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Monday, April 21, 2008

Search challenge 7

Since this month's case study focuses on a geriatric issue, this week we'll tackle a geriatrics-focused search question: Does improved nutrition (defined broadly to include controlled diet, supplementation, PEG feeding, etc.) help older patients heal a pressure ulcer more quickly and/or more effectively?


Search challenge 6: strategies

As Martin points out in his comments on search challenge 6, some of the review-level literature on this topic is older than we've seen for some of the other search challenges.

If you enter "ischemic stroke" into the Entrez MeSH Browser, it links you to "Brain Stem Infarctions" - combining a location (the brain stem) with a particular kind of damage (infarction, i.e. tissue death due to lack of oxygen, often due to reduced blood supply). Infarction is one of the potential downstream effects of ischemia, either due to the length and/or the severity of the ischemic event.

Typing "ischemia" into the MeSH Browser lists "Brain Ischemia" as the 6th hit in the terms retrieved, defined in its scope note as
"Localized reduction of blood flow to brain tissue due to arterial obstruction or systemic hypoperfusion. This frequently occurs in conjunction with brain hypoxia (HYPOXIA, BRAIN). Prolonged ischemia is associated with BRAIN INFARCTION."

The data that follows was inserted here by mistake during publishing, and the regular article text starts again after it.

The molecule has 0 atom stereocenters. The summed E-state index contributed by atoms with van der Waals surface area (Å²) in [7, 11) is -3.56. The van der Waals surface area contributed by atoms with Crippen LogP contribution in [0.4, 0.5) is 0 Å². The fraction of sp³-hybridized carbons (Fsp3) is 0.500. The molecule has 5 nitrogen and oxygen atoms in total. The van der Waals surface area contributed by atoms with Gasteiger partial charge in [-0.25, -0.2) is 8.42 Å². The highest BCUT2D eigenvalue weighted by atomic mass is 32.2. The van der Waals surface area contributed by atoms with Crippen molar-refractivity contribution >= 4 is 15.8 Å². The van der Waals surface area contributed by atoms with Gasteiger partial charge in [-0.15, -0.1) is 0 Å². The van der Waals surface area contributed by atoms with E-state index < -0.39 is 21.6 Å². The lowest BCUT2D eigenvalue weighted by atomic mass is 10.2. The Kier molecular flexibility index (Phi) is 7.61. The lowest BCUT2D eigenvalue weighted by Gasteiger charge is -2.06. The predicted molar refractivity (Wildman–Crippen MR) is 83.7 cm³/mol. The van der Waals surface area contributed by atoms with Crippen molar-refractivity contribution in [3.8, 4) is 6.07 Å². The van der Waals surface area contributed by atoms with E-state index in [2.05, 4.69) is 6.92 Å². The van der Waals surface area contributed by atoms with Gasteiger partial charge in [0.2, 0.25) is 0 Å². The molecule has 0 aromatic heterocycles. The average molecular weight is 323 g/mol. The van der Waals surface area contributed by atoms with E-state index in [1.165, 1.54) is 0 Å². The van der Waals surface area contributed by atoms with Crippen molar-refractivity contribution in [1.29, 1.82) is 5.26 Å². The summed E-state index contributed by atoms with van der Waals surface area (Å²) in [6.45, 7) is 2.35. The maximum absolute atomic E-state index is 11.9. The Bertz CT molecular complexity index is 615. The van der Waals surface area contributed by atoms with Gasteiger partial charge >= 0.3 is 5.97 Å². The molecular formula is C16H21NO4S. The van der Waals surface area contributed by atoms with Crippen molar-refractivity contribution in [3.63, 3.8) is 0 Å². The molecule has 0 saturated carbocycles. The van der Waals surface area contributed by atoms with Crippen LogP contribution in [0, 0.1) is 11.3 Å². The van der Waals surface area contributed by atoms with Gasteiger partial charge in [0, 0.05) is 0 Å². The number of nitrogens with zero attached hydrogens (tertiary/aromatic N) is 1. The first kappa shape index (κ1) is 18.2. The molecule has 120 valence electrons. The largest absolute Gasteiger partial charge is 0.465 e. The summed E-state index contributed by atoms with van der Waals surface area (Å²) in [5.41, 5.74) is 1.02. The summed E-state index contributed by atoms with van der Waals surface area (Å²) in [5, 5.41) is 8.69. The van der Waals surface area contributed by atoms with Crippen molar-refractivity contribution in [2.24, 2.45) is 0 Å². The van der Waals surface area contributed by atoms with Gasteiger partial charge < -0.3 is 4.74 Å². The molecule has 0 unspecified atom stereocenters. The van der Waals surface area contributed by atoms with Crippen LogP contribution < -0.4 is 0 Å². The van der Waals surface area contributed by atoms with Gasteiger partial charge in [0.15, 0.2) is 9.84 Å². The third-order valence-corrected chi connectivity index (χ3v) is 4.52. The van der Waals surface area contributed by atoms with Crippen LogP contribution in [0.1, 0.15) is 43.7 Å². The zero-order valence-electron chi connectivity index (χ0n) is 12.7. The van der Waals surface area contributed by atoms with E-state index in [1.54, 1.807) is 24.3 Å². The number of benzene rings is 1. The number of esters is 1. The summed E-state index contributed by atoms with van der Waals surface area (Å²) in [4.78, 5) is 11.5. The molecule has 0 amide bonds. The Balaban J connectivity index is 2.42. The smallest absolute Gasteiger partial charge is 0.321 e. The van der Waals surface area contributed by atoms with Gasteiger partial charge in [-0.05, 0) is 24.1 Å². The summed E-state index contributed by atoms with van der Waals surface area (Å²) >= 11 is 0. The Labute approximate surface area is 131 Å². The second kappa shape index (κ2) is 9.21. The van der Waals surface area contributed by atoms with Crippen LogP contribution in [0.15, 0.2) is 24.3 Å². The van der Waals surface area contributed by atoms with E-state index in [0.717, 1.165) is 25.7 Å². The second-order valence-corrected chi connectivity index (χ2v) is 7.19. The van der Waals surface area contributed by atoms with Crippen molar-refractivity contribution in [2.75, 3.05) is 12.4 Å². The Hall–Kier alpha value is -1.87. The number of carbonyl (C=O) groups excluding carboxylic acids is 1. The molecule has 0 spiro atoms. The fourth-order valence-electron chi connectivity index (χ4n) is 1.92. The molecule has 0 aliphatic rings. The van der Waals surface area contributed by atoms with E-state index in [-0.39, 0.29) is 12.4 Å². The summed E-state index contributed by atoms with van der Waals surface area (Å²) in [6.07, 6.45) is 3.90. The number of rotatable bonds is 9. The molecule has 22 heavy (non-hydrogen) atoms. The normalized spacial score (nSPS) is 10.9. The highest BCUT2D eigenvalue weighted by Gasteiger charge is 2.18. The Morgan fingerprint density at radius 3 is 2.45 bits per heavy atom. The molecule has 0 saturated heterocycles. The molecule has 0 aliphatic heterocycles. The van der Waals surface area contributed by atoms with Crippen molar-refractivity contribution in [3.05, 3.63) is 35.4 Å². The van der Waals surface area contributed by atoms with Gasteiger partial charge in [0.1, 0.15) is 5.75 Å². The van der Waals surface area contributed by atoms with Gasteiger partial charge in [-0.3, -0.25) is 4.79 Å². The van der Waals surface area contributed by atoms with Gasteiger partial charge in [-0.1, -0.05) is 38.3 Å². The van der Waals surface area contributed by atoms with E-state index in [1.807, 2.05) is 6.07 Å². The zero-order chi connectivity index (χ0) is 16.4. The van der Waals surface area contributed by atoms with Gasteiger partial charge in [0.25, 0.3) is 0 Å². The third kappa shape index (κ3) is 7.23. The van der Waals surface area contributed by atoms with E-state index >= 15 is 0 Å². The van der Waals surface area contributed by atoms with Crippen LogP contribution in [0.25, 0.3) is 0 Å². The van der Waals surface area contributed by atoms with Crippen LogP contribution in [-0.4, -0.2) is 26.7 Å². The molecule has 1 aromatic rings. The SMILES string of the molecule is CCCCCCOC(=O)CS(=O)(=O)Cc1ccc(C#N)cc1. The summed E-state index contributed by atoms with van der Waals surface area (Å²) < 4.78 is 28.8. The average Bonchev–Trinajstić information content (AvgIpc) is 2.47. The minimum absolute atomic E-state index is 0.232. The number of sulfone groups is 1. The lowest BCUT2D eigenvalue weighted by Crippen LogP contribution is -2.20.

"Stroke" is also a MeSH term, defined as
"A group of pathological conditions characterized by sudden, non-convulsive loss of neurological function due to BRAIN ISCHEMIA or INTRACRANIAL HEMORRHAGES. Stroke is classified by the type of tissue NECROSIS, such as the anatomic location, vasculature involved, etiology, age of the affected individual, and hemorrhagic vs. non-hemorrhagic nature."
So I tried this search: brain ischemia[majr] AND stroke[majr] AND (etiology[tiab] OR etiology[sh] OR etiologic[tiab] OR cause[tiab] OR causes[tiab])
limited to All Child, and retrieved ~1000 citations.

And narrowing to exclude some of the (arguably, of course) lesser publciation types like this:
brain ischemia[majr] AND stroke[majr] AND (etiology[tiab] OR etiology[sh] OR etiologic[tiab] OR cause[tiab] OR causes[tiab]) NOT (case reports[pt] OR letter[pt] OR comment[pt] OR editorial[pt] OR news[pt])

reduced the retrieval to ~500 citations. I noticed that a number of the first several pages of hits discussed neonatal and infant stroke; for a "real" request, I imagine that I would either know what pediatric age group the requester is interested in, from our reference interview, or would need to get back in touch to see if we should define "pediatric" as all children, infants only, etc. Narrowing to English language narrows the set even further.